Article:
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How do I know when I need assisted living for myself?

It was obvious to me when my mother (who recently passed on at age 97) needed assisted living. But it was not at all obvious to her. I'm 75 years old and live alone. I believe I am perfectly capable of managing my life, driving and handling my affairs at this point. But how will I know when it is time to seek help if I have no children or trustworthy authorities in my life to tell me? What are the signs I should be watching for in myself?
Status: Open    Jun 25, 2016 - 04:54 PM

Senior Living Communities, Senior Health & Nutrition

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Jul 19, 2016 - 02:16 PM

In broad terms, I think you answered the underlined question – you will likely need assisted living when you are no longer capable of managing your life, driving and handling your affairs. The question is what to do if you don’t see – or if you deny – any signs despite them being there. On the physical side it will be more obvious to you: trouble shopping or cooking meals, trouble getting in/out of the shower, doing the laundry, etc. But if you are having trouble because of memory, that is easier to deny and harder to spot because the changes happen slowly.

The main signs you should watch for are recurring falls, inside or outside the home. Or subjective memory issues you may have. Both of those deserve attention from your doctor. They don’t necessarily need assisted living, but it could go that way over longer periods of time.

A few other signs to consider are your driving, your social activity, your dependence upon caregivers and your input from others. Does it seem like your frequency of accidents, close calls or dents on the car are on the increase? Has your social activity declined to the point that you rarely get out of the house, engage in activities or even talk to others? Are you wearing out the caregivers you require to help you manage your health or daily activities? And what do those people closest to you recommend regarding your living arrangements?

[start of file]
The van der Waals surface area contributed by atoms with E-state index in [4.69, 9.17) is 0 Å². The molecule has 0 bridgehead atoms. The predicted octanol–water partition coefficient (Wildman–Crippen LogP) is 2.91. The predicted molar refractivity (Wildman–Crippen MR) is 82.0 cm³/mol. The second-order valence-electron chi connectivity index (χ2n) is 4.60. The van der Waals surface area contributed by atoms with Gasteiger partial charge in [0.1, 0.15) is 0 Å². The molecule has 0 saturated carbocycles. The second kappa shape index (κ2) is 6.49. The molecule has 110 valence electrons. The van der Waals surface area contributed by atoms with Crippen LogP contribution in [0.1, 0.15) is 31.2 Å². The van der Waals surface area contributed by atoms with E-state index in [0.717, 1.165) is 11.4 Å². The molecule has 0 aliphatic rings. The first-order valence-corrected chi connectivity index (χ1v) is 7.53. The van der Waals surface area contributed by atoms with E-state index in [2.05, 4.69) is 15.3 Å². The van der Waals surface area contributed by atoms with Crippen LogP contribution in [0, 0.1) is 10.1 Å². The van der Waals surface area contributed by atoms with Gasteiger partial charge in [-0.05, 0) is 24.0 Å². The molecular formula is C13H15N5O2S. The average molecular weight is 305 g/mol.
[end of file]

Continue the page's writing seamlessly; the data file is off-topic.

Here’s something to consider doing. Ask a trusted friend or extended family member to do an annual observation and assessment of how you are doing, and look to see if anything is noticeably changing. Every year you could drive to the store with them in the car, have them ‘shadow’ you while you shop and cook a meal, or let them observe you paying your monthly bills and balancing your checkbooks. Talk with them about the tasks you’re doing while you do them, and let them listen and look. Then get their honest feedback about whether anything’s changed since last year. If you talk about this kind of thing with your doctor, you could ask the friend or family member to write down their observations and send a copy to your doctor directly. (They might be scared to tell you if they see something like memory loss.)

Finally, don’t forget your doctor. He or she will have a good idea about those health signs you should be looking for, and involving them in the decision making early is very important. It will take more than one set of eyes on you to ensure you stay home as long as possible, have the support you need, and only transition to assisted living when the time is right and for the right reasons.

Best of luck and thanks for writing.

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By on Nov 30, 2016 - 10:12 AM | Like (0)  |  Report

Thank you for your advice . This was very helpful

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Jul 02, 2016 - 08:39 AM

I am also 75.I also live alone. I lead a support group for caregivers of persons with Alzheimer's Disease. I retired from the Alz. Assn. I will know when I feel less competent as a driver. I watch my driving skills carefully. I will know when my checkbook is hard to manage, when I can no longer do simple shopping, go to a movie. I have a tax person, a stock broker, a lawyer who has prepared all necessary documents. I talk to all of them periodically. I have two health care proxy's. One of whom is in touch and is aware of my concerns. Both are aware of my end of life concerns. I have explored several continuing care retirement centers feeling that when I feel less competent I will be prepared.